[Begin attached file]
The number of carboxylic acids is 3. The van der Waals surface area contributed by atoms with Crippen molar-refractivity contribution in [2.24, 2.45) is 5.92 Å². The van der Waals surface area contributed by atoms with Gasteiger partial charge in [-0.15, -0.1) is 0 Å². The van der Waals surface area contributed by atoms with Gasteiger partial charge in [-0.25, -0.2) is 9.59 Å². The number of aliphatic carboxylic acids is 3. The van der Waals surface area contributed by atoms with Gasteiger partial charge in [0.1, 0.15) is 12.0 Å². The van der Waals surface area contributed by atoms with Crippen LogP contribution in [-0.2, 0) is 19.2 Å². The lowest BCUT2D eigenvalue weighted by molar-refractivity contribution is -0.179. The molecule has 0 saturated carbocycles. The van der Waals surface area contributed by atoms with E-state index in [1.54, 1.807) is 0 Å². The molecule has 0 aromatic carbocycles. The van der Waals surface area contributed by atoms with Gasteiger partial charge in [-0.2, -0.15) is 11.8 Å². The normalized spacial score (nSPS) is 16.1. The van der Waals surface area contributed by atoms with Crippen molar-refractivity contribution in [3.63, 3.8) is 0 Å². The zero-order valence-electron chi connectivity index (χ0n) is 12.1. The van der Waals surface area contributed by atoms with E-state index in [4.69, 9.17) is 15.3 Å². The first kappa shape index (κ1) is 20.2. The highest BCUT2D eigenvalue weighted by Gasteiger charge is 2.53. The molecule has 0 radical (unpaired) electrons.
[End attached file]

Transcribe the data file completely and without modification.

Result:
The number of carboxylic acids is 3. The van der Waals surface area contributed by atoms with Crippen molar-refractivity contribution in [2.24, 2.45) is 5.92 Å². The van der Waals surface area contributed by atoms with Gasteiger partial charge in [-0.15, -0.1) is 0 Å². The van der Waals surface area contributed by atoms with Gasteiger partial charge in [-0.25, -0.2) is 9.59 Å². The number of aliphatic carboxylic acids is 3. The van der Waals surface area contributed by atoms with Gasteiger partial charge in [0.1, 0.15) is 12.0 Å². The van der Waals surface area contributed by atoms with Crippen LogP contribution in [-0.2, 0) is 19.2 Å². The lowest BCUT2D eigenvalue weighted by molar-refractivity contribution is -0.179. The molecule has 0 saturated carbocycles. The van der Waals surface area contributed by atoms with E-state index in [1.54, 1.807) is 0 Å². The molecule has 0 aromatic carbocycles. The van der Waals surface area contributed by atoms with Gasteiger partial charge in [-0.2, -0.15) is 11.8 Å². The normalized spacial score (nSPS) is 16.1. The van der Waals surface area contributed by atoms with Crippen molar-refractivity contribution in [3.63, 3.8) is 0 Å². The zero-order valence-electron chi connectivity index (χ0n) is 12.1. The van der Waals surface area contributed by atoms with E-state index in [4.69, 9.17) is 15.3 Å². The first kappa shape index (κ1) is 20.2. The highest BCUT2D eigenvalue weighted by Gasteiger charge is 2.53. The molecule has 0 radical (unpaired) electrons.